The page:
I was hoping that Finding Serenity
, which is comprised of essays about Firefly, would be as good as the Pop Culture and Philosophy
series. Alas, it is not.
Many essays seem to have been written by fanboys (and girls), so we have a way-too-long section of the book that is comprise of people who whine about the series being cancelled. Granted, the book came out post-cancellation and pre-movie, but still. Move on, people.
Another really annoying thing about the books is that there are way too many essays about feminism and the female mystique. Granted, this is a Joss Whedon show we are discussing, but there is little insight in the essays.
Also annoying are the comparisons to other shows (Star Trek, The Tick). While fans of those shows might find the essays amusing, for me the essays were dull and pointless.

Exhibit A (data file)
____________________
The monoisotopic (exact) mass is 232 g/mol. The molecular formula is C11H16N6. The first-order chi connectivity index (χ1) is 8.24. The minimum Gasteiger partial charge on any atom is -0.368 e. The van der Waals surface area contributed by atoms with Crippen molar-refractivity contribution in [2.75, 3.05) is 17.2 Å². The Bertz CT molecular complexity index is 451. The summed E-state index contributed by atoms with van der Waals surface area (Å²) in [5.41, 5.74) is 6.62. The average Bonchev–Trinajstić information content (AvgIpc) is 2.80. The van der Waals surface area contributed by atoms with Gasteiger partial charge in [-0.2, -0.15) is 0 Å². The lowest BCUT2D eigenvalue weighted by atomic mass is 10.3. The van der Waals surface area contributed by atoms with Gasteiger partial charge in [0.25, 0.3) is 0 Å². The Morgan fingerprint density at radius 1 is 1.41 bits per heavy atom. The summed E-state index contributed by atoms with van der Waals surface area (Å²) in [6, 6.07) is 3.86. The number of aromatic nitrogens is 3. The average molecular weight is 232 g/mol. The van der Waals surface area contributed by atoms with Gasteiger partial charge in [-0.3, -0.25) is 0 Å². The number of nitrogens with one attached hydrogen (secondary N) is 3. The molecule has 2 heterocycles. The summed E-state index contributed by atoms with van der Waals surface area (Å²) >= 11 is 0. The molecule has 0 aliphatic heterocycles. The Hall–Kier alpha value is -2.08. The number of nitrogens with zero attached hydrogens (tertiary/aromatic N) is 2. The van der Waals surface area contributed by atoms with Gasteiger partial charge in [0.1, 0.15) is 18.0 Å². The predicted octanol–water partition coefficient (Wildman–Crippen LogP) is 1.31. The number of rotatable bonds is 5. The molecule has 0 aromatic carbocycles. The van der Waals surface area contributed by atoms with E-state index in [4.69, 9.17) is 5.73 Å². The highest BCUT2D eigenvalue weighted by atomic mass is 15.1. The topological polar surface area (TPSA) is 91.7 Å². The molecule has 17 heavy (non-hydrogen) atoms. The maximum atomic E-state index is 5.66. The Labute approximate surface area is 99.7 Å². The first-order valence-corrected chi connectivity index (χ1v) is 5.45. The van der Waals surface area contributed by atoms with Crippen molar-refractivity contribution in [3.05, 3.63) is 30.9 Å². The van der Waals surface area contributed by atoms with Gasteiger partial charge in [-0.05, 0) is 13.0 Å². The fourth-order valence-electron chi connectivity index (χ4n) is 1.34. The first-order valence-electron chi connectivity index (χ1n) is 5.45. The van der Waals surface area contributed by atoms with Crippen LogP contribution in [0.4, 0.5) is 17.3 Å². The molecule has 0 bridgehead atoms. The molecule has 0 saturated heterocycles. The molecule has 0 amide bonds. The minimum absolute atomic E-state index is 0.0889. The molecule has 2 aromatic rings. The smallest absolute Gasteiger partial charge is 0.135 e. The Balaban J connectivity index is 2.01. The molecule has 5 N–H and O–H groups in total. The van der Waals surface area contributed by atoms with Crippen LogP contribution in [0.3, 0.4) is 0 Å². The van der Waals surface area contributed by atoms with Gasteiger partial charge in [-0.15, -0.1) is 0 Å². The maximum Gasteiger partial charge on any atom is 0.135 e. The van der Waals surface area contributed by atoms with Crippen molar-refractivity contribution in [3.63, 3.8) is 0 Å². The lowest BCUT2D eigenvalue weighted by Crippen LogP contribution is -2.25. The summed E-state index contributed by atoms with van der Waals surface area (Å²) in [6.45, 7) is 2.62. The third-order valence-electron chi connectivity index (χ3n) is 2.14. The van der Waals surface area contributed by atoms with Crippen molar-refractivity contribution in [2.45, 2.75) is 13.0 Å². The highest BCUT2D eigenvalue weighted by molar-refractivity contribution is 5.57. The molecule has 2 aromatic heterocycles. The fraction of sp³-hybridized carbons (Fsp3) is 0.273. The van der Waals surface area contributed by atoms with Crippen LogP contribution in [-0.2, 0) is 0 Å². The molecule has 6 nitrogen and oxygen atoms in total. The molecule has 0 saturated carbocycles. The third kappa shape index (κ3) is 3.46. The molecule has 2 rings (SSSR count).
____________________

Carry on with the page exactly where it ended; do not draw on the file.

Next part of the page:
The main problem with Finding Serenity is that the authors seem to be randomly chosen (even though the are not), whereas the Pop Culture and Philosophy books are written by, yep, people with backgrounds in philosophy. The Pop Culture and Philosophy essays make you think and reflect; Finding Serenity Essays don’t necessarily. Take, for example, Jewel Staite’s essay on her top 5 favorite memories of the show. While it is interesting to read, ultimately it just helps the book to look even more fanboy-ish. Perhaps that is what editor Jane Espenson intended, and I am wanting too much out of this book. But compared to the Pop Culture and Philosophy books, this collection of essays leaves much to be desired.
To be fair, there are good and perceptive essays in this book. Even some of the essays in the sections I wrote about above have interesting and amusing parts to them. I would recommend getting this book at you library, or reading it at B&N, rather than spending $17.95.
No Blasters rating: 2 out of 5 stars